Friday, May 20, 2011

Putting Two and Two Together in Danville, VA




Sometimes it has to be written on a billboard for me to put two and two together. In this case, it was a mural covering the side of a building in downtown Danville, VA.


The mural covers the entire side of the building, depicting an old steam locomotive and an inset picture of some of the crewmen. The words “The Old 97” are written below.


Old 97 is the number of the Fast Mail train that ran between Monroe, VA, and Spencer, NC.


Legend has it, the train was running behind schedule. (And this was a train that was never late.) In order to make up time, Joseph “Steve” Broady ordered more coal for the boiler. Careening down a steep grade, Old 97 lost her brakes and was unable to slow down before reaching a curve at the Stillhouse Trestle just outside Danville.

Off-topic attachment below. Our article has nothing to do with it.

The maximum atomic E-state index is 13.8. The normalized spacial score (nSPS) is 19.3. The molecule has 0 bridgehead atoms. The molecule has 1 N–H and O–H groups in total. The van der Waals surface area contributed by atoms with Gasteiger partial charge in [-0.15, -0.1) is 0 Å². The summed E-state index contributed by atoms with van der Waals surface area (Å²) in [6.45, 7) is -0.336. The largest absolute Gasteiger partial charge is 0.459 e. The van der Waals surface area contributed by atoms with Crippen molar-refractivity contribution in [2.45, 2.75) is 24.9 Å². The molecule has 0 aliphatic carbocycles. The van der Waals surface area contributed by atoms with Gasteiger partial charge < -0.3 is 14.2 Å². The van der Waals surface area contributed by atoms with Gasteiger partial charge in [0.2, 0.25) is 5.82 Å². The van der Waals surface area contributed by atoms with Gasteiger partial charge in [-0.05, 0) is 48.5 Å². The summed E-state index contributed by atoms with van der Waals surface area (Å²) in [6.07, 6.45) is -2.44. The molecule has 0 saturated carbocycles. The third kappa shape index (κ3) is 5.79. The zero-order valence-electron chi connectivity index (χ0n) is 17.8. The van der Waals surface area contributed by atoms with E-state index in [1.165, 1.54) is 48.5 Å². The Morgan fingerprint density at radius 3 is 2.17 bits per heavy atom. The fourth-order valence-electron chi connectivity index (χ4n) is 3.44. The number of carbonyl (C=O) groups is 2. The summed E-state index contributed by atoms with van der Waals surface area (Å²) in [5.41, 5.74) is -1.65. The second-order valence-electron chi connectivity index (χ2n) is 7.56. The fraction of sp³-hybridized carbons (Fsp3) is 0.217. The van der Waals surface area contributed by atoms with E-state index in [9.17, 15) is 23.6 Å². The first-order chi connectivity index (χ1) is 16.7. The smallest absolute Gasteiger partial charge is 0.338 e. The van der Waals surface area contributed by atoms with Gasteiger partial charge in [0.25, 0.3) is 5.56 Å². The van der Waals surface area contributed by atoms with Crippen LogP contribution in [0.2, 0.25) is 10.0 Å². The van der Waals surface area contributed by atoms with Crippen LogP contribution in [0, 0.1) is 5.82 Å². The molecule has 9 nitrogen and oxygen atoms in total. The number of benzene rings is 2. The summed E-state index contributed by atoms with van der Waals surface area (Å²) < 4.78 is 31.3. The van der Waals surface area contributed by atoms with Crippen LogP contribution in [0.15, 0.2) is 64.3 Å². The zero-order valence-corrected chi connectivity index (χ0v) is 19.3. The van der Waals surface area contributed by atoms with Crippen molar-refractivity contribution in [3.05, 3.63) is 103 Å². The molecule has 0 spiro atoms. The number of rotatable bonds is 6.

The train left the tracks and crashed at the base of the 75-foot trestle, killing eleven people.


News of the train wreck reached newspapers across the country and even sparked the ballad “Wreck of the Old 97.”


The ballad was originally recorded by G. B. Grayson and Henry Whitter in 1923. But it was Vernon Dalhart’s version recorded in 1924 The song became first million-selling record in the United States and wound up selling more than seven million copies.


I’ve long listened to Johnny Cash’s version of “Wreck of Old ‘97,” but never really put Danville and “Old 97” together. That is, until I saw the mural.